Daniel Shirey-USA TODAY Sports
Jeremy Hill and the LSU rushing attack struggled to get things going on the ground offensively against Georgia.
Rush the quarterback
The LSU pass rush was pitiful against Georgia. Aaron Murray went unscathed for most of the day as LSU recorded no sacks.
The Tigers had a great start to the season rushing the passer. But the defensive line was far too predictable in their pass rushing moves and could not generate any push up front against Georgia.
Mississippi State sophomore quarterback Dak Prescott will be hyped for this game as a Louisiana native. He leads his offense in passing and rushing, so the Tigers must also stay disciplined in their pass-rushing lanes.
If head coach Dan Mullen decides to go with Tyler Russell, who is recovering from a concussion, then the matchup shapes up well for LSU. Former LSU defensive ends Barkevious Mingo and Sam Montgomery had some of their best games against the Bulldogs partially due to Russell's poor pocket presence.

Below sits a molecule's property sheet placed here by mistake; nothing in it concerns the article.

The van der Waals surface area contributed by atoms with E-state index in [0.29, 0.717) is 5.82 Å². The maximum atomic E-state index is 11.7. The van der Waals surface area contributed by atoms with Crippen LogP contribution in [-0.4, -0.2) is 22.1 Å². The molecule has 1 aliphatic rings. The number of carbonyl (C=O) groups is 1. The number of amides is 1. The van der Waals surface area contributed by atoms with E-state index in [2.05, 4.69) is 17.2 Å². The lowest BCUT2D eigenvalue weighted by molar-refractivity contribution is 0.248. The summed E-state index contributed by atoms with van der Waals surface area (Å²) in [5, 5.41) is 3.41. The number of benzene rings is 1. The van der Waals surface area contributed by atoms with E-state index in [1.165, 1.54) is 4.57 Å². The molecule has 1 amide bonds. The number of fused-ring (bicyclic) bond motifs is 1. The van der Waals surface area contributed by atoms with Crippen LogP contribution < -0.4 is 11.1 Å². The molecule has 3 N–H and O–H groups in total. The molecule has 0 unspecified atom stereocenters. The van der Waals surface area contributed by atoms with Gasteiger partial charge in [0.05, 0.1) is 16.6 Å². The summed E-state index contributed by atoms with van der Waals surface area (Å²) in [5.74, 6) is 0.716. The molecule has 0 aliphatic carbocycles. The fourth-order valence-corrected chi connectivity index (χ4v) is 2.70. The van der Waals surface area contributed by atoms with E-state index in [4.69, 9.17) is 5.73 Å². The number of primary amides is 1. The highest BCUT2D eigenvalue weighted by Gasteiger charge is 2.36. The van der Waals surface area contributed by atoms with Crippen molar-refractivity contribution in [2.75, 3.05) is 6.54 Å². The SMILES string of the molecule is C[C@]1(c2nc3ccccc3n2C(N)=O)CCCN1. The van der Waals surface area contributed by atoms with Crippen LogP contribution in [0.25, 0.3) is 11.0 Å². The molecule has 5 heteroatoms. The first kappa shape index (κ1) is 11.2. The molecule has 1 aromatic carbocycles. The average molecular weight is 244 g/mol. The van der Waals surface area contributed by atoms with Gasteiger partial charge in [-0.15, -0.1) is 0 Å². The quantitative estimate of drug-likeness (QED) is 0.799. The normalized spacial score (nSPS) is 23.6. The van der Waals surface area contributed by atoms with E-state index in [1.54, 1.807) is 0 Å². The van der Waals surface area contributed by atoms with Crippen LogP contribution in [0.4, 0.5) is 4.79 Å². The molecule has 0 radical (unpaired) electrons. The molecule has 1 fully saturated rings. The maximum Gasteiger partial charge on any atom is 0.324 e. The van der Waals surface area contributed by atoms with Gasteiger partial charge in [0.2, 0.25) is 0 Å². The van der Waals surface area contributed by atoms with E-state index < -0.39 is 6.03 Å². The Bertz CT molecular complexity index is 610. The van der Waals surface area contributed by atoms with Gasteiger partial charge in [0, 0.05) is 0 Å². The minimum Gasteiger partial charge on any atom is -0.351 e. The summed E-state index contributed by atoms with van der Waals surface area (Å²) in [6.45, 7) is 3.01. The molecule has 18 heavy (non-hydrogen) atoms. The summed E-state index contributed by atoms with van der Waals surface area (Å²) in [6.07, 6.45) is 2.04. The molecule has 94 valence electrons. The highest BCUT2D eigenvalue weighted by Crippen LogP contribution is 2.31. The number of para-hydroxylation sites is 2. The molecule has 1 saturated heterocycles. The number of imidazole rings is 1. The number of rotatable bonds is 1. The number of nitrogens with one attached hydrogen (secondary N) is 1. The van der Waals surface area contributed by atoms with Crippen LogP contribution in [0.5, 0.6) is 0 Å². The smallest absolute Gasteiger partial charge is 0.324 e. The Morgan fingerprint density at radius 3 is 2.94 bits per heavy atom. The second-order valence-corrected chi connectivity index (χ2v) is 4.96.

Run the football
The offensive firework show against Georgia did not surprise anybody. Both defenses are young and inexperienced. LSU showed against Auburn they were prone to giving up huge chunks of yardage.
The biggest shocker was LSU's inability to run the football.
Lost in the Murray-Mettenberger showdown, both teams stayed committed to the running game. LSU and Georgia ran the ball 36 times each.
Despite losing their best running back Todd Gurley in the second quarter, the Bulldogs rushed for 196 yards. LSU only accumulated 77 yards, which comes out to a paltry 2.1 yards-per-carry average.
Jeremy Hill could not get going as LSU could not generate any movement up front. The Tigers offensive line needs to do better if the Tigers are to stay a two-dimensional threat on offense.